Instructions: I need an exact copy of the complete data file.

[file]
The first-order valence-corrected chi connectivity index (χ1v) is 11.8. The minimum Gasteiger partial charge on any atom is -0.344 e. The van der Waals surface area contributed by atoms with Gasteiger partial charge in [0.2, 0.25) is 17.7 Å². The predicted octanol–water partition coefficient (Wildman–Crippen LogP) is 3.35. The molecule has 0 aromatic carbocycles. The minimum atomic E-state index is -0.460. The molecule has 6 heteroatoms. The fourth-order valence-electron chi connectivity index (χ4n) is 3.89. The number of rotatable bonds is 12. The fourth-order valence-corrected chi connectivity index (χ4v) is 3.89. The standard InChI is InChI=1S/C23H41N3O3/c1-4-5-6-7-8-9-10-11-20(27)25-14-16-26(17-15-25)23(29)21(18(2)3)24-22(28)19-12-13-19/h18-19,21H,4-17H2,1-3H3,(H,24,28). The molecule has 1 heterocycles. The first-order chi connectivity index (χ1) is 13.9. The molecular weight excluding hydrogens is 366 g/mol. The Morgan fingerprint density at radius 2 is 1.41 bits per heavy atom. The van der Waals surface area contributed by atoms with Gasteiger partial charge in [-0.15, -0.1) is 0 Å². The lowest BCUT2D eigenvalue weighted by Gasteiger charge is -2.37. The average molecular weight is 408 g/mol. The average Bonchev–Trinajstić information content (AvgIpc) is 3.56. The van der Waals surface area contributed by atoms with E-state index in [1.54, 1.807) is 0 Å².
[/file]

The first-order valence-corrected chi connectivity index (χ1v) is 11.8. The minimum Gasteiger partial charge on any atom is -0.344 e. The van der Waals surface area contributed by atoms with Gasteiger partial charge in [0.2, 0.25) is 17.7 Å². The predicted octanol–water partition coefficient (Wildman–Crippen LogP) is 3.35. The molecule has 0 aromatic carbocycles. The minimum atomic E-state index is -0.460. The molecule has 6 heteroatoms. The fourth-order valence-electron chi connectivity index (χ4n) is 3.89. The number of rotatable bonds is 12. The fourth-order valence-corrected chi connectivity index (χ4v) is 3.89. The standard InChI is InChI=1S/C23H41N3O3/c1-4-5-6-7-8-9-10-11-20(27)25-14-16-26(17-15-25)23(29)21(18(2)3)24-22(28)19-12-13-19/h18-19,21H,4-17H2,1-3H3,(H,24,28). The molecule has 1 heterocycles. The first-order chi connectivity index (χ1) is 13.9. The molecular weight excluding hydrogens is 366 g/mol. The Morgan fingerprint density at radius 2 is 1.41 bits per heavy atom. The van der Waals surface area contributed by atoms with Gasteiger partial charge in [-0.15, -0.1) is 0 Å². The lowest BCUT2D eigenvalue weighted by Gasteiger charge is -2.37. The average molecular weight is 408 g/mol. The average Bonchev–Trinajstić information content (AvgIpc) is 3.56. The van der Waals surface area contributed by atoms with E-state index in [1.54, 1.807) is 0 Å².